One of the first handling techniques ever invented, but still the most difficult technique to execute correctly, is the Front Cross.
When we talk about the "correct" execution of the technique, we always mean what is correct from the dog's point of view. To be able to continue smoothly to the desired direction after the jump, the dog should get the necessary information about the turn well before takeoff.
In the Front Cross, as in every handling technique, all seven handling elements should support the same thing. None of the handling elements matter too much individually: it is the cue that the combination of all handling elements gives, that has the effect on the dog.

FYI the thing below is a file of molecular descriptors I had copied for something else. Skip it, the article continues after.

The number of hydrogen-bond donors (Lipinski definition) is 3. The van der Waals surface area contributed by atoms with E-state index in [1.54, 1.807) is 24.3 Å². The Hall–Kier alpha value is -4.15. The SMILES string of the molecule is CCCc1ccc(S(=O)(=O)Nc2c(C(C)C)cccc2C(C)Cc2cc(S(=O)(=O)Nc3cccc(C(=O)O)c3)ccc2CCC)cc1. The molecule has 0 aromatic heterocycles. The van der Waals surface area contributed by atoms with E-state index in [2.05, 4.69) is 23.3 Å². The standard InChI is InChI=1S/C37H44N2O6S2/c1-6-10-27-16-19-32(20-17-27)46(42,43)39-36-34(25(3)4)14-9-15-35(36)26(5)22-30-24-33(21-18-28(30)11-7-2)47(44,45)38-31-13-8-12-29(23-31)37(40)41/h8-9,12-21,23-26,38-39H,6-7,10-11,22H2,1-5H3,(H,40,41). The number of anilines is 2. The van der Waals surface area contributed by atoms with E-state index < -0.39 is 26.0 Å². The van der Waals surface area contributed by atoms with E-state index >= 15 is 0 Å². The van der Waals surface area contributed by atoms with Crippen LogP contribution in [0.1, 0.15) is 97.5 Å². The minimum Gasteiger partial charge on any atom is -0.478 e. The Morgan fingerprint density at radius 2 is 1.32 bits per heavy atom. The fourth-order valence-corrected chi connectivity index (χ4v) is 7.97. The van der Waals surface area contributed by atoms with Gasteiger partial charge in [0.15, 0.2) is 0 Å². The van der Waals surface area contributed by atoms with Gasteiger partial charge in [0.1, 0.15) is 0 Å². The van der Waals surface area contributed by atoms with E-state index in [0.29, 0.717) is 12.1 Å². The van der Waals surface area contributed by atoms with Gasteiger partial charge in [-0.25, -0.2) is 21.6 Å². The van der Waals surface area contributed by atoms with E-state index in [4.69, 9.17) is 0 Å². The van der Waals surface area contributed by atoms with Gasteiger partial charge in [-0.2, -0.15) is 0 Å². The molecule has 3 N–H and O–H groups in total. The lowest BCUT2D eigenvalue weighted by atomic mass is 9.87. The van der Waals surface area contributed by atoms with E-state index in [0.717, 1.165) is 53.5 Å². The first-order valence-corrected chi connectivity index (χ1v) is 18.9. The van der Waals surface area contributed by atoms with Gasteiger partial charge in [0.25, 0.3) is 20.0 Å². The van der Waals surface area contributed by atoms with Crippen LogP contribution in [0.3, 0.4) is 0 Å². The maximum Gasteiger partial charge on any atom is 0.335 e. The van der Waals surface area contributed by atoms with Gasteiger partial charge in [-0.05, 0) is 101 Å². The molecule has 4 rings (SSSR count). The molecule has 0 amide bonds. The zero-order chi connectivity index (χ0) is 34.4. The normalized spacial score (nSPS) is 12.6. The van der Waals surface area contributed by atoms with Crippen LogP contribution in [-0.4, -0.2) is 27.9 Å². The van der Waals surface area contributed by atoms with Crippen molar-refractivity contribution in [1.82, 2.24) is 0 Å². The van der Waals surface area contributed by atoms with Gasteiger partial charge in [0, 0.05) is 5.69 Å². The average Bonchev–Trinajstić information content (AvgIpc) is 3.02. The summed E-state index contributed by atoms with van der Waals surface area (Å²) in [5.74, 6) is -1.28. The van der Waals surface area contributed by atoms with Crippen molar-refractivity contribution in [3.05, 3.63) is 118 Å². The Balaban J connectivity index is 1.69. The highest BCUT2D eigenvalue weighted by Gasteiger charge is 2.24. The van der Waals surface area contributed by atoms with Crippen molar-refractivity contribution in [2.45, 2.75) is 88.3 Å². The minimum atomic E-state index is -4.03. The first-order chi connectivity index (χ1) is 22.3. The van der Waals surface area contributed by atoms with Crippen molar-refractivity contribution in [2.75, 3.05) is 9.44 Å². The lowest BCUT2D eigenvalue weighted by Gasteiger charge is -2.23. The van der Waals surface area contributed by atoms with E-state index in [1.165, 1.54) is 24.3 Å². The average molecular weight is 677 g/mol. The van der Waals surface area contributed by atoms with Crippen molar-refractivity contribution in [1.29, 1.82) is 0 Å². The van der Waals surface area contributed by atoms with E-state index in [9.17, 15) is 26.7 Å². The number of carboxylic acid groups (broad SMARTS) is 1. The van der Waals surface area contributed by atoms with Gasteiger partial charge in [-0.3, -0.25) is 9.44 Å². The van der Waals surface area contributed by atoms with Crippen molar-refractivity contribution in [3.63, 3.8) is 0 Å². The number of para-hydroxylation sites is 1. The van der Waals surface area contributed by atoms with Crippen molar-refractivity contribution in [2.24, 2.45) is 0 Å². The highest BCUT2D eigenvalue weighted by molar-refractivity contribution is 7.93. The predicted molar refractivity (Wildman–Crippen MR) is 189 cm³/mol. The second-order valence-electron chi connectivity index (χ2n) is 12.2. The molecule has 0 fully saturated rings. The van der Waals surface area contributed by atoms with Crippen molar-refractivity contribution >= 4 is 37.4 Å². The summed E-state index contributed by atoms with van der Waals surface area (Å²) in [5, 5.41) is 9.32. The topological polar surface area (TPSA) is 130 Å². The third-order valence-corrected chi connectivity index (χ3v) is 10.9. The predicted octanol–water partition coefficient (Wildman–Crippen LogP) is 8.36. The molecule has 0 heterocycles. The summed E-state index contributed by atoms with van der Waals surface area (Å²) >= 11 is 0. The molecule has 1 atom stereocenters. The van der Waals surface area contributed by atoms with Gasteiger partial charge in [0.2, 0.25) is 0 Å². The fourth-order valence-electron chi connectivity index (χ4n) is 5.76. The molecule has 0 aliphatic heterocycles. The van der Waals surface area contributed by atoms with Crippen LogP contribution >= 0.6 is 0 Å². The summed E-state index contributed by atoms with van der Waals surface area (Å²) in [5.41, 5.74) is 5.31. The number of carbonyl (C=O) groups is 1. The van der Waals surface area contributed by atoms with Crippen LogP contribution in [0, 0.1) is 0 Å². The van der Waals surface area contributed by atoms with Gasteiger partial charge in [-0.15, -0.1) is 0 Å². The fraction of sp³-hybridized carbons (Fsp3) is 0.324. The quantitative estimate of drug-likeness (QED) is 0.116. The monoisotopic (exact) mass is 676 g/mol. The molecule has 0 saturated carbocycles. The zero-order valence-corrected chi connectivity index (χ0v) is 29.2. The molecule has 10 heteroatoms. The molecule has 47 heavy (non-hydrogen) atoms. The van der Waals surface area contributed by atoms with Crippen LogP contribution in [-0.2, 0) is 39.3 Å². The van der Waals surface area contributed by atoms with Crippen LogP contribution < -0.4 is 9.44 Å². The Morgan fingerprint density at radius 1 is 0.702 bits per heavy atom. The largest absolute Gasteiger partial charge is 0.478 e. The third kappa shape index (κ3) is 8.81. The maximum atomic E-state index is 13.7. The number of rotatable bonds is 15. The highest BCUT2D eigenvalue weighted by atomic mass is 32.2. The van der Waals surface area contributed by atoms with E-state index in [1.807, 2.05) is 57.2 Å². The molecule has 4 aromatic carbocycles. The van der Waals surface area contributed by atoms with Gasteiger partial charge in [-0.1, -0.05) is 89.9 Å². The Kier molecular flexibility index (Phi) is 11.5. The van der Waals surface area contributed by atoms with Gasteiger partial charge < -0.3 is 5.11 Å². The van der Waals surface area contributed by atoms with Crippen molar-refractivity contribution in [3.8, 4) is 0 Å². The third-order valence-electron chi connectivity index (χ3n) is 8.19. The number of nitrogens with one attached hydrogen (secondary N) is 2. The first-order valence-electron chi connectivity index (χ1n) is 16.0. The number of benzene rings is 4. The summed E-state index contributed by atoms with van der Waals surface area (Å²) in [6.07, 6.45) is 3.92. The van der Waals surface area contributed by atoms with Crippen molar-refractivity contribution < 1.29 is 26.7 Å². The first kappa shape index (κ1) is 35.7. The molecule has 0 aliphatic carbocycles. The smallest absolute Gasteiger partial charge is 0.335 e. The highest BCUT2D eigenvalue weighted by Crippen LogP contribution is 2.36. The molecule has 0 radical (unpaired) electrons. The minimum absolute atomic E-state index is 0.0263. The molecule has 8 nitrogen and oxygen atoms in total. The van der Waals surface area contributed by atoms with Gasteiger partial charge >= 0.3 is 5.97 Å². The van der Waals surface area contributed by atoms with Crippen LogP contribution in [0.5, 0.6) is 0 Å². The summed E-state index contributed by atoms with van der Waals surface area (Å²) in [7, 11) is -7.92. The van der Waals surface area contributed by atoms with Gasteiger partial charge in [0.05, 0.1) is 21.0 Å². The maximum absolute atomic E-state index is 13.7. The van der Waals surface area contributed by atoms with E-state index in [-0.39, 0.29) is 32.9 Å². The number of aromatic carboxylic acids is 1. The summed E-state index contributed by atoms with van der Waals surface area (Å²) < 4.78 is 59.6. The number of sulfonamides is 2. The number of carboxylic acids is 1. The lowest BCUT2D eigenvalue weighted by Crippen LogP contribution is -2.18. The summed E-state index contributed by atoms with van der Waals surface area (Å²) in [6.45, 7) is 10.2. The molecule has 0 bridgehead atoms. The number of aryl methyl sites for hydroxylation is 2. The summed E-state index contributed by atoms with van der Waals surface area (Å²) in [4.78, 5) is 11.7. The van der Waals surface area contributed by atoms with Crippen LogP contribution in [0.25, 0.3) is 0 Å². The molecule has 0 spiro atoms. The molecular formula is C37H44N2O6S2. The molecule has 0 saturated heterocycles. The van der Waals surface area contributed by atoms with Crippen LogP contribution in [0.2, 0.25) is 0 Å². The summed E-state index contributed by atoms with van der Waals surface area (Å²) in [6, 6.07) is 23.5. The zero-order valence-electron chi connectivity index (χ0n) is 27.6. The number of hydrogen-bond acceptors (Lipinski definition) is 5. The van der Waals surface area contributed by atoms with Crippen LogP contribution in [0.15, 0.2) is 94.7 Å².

Late or poorly executed Front Crosses can easily result in dropped bars, wide turns after the jumps and falls or slips, especially in slippery conditions. That is why it is important to learn to master this technique well, if it is a tool that you often pick out of your toolbox.